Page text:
Will Zoom whiten your teeth and porcelain veneers?
I’m wondering if Zoom will whiten both my teeth and my porcelain veneers. I’ve had the veneers since 2010 and they don’t look as bright as they used to. Also, my teeth need to be whitened. Will Zoom whiten both, or will I need a different treatment to whiten my veneers? Thanks. Tyler
Zoom whitening won’t be effective on both your teeth and your porcelain veneers. The facts below will help you understand why.
How Teeth Whitening Works
The stains inside your teeth are called intrinsic stains. Carbamide oxide is an active whitening ingredient. When it’s applied to teeth, it penetrates tooth enamel and releases oxygen molecules. The oxygen molecules spread throughout each tooth and break down the discolored molecules inside them.
Zoom whitening provides a powerful blast of bleaching gel that contains carbamide oxide. The in-office treatment is completed in three to four 15-minute sessions. In-office treatment is a jumpstart to getting your teeth their whitest, but it doesn’t stop there. You’ll receive a Zoom take-home kit with custom trays and bleaching gels to continue whitening at home and make your teeth even brighter.
What about Zoom and Porcelain Veneers?
Although carbamide peroxide penetrates tooth enamel and breaks down stains, it won’t remove stains from your porcelain veneers. It can do them more harm than good:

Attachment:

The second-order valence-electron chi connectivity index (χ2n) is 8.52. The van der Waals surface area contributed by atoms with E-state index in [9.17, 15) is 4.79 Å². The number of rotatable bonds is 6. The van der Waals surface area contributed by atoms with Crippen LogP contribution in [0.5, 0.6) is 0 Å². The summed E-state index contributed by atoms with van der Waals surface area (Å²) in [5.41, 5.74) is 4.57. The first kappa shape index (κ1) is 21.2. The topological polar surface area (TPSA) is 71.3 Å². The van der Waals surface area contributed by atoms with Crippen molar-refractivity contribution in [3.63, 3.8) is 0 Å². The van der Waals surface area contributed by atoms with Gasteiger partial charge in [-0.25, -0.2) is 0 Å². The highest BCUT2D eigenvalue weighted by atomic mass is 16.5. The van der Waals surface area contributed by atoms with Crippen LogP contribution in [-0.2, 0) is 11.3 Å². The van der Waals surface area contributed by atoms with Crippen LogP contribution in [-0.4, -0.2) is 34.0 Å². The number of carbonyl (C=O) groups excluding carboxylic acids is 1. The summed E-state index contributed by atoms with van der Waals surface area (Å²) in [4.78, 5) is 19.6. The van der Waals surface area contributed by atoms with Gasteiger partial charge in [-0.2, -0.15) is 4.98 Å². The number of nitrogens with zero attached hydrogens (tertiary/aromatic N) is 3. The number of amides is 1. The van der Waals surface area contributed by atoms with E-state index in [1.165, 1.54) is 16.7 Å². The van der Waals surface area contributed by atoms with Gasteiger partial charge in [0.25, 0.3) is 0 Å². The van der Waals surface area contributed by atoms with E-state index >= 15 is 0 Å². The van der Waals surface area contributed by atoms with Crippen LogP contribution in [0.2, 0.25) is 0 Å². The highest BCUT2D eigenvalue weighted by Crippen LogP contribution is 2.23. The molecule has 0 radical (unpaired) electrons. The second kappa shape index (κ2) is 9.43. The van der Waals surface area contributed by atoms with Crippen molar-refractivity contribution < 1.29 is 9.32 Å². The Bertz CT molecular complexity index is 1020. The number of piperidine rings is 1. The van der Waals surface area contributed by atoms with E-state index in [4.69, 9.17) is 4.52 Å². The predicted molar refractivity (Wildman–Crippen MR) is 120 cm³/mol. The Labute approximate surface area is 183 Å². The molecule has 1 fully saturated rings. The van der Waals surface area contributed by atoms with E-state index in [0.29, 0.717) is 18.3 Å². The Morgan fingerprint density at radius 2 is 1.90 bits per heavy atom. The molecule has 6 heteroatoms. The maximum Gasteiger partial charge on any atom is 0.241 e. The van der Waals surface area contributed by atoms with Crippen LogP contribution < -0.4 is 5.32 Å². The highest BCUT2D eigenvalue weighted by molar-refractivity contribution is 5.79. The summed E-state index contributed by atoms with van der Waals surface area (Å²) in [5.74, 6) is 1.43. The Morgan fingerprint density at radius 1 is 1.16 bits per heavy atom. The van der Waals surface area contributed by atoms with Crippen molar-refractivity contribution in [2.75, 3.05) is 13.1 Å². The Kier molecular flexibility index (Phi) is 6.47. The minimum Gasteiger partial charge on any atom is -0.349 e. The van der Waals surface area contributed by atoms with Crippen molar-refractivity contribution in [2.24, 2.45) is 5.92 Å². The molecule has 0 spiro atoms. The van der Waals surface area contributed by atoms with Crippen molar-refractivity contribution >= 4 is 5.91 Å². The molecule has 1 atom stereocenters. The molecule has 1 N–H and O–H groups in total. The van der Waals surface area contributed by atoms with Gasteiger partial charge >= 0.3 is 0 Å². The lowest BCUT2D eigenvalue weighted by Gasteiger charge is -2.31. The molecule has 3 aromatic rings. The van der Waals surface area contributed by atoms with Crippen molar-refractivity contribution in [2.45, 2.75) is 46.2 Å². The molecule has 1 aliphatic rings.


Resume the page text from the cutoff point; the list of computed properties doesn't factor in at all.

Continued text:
- A 2006 study published in the journal Clinical Oral Investigations revealed that applying carbamide peroxide to porcelain roughens the surface of the material.
- Likewise, a 2015 study in the Journal of Contemporary Dental Practice concluded that “roughening of porcelain and polished fiber reinforced composite occur following bleaching procedure.”
These studies show that bleaching your porcelain veneers can damage the surface, make them more susceptible to stains, and even weaken them.
What Can Be Done about the Stains?
Zoom whitening is not the answer for both your teeth and your veneers. Visit an experienced—preferably accredited—cosmetic dentist to examine your teeth and porcelain veneers. It is possible that the cosmetic dentist can polish the veneers and make them look better. Depending on the cause of the stains in your teeth, an alternative to whitening might be recommended.
Although a very small percentage of cosmetic dentists are accredited, look for one in your area. If you’re unable to find a dentist with accreditation, search the Internet for a cosmetic dentist with post-graduate training in cosmetic or aesthetic dentistry. The dentist will determine the cause of stains in your teeth and veneers and discuss your options.
This post is sponsored by Chatham, NJ cosmetic dentist Dr. Allyson Hurley. Dr. Hurley is accredited by the American Academy of Cosmetic Dentistry and has won the NJ Monthly magazine Top Dentist award since 2001.